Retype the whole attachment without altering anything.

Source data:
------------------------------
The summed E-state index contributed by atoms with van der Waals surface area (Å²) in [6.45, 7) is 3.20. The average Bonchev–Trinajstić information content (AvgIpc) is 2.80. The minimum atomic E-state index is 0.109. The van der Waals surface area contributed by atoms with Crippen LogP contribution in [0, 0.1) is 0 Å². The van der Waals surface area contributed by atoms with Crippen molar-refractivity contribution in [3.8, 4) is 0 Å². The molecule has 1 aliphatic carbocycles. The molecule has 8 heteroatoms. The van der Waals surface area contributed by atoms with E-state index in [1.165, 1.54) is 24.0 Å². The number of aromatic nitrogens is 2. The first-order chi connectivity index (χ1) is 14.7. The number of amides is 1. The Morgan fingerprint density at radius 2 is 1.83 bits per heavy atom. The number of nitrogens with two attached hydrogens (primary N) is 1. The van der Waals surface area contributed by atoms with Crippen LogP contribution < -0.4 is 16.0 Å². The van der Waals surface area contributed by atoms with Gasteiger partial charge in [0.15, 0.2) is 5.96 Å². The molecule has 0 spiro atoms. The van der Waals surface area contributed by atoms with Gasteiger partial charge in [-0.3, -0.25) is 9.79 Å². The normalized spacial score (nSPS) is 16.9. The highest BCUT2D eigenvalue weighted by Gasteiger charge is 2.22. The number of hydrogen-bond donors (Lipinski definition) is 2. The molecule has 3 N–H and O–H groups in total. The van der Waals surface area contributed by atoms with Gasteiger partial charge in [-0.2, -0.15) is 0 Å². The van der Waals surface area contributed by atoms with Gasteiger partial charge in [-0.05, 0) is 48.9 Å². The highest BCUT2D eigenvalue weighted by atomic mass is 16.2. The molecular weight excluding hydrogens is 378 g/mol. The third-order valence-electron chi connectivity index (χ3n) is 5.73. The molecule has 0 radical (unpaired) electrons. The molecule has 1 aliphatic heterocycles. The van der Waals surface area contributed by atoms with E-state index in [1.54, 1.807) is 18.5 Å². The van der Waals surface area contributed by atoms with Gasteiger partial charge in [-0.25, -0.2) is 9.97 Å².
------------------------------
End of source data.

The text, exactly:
The summed E-state index contributed by atoms with van der Waals surface area (Å²) in [6.45, 7) is 3.20. The average Bonchev–Trinajstić information content (AvgIpc) is 2.80. The minimum atomic E-state index is 0.109. The van der Waals surface area contributed by atoms with Crippen LogP contribution in [0, 0.1) is 0 Å². The van der Waals surface area contributed by atoms with Crippen molar-refractivity contribution in [3.8, 4) is 0 Å². The molecule has 1 aliphatic carbocycles. The molecule has 8 heteroatoms. The van der Waals surface area contributed by atoms with E-state index in [1.165, 1.54) is 24.0 Å². The number of aromatic nitrogens is 2. The first-order chi connectivity index (χ1) is 14.7. The number of amides is 1. The Morgan fingerprint density at radius 2 is 1.83 bits per heavy atom. The number of nitrogens with two attached hydrogens (primary N) is 1. The van der Waals surface area contributed by atoms with Crippen LogP contribution < -0.4 is 16.0 Å². The van der Waals surface area contributed by atoms with Gasteiger partial charge in [0.15, 0.2) is 5.96 Å². The molecule has 0 spiro atoms. The van der Waals surface area contributed by atoms with Gasteiger partial charge in [-0.3, -0.25) is 9.79 Å². The normalized spacial score (nSPS) is 16.9. The highest BCUT2D eigenvalue weighted by Gasteiger charge is 2.22. The number of hydrogen-bond donors (Lipinski definition) is 2. The molecule has 3 N–H and O–H groups in total. The van der Waals surface area contributed by atoms with Gasteiger partial charge in [-0.2, -0.15) is 0 Å². The van der Waals surface area contributed by atoms with Gasteiger partial charge in [-0.05, 0) is 48.9 Å². The highest BCUT2D eigenvalue weighted by atomic mass is 16.2. The molecular weight excluding hydrogens is 378 g/mol. The third-order valence-electron chi connectivity index (χ3n) is 5.73. The molecule has 0 radical (unpaired) electrons. The molecule has 1 aliphatic heterocycles. The van der Waals surface area contributed by atoms with E-state index in [1.54, 1.807) is 18.5 Å². The van der Waals surface area contributed by atoms with Gasteiger partial charge in [-0.25, -0.2) is 9.97 Å².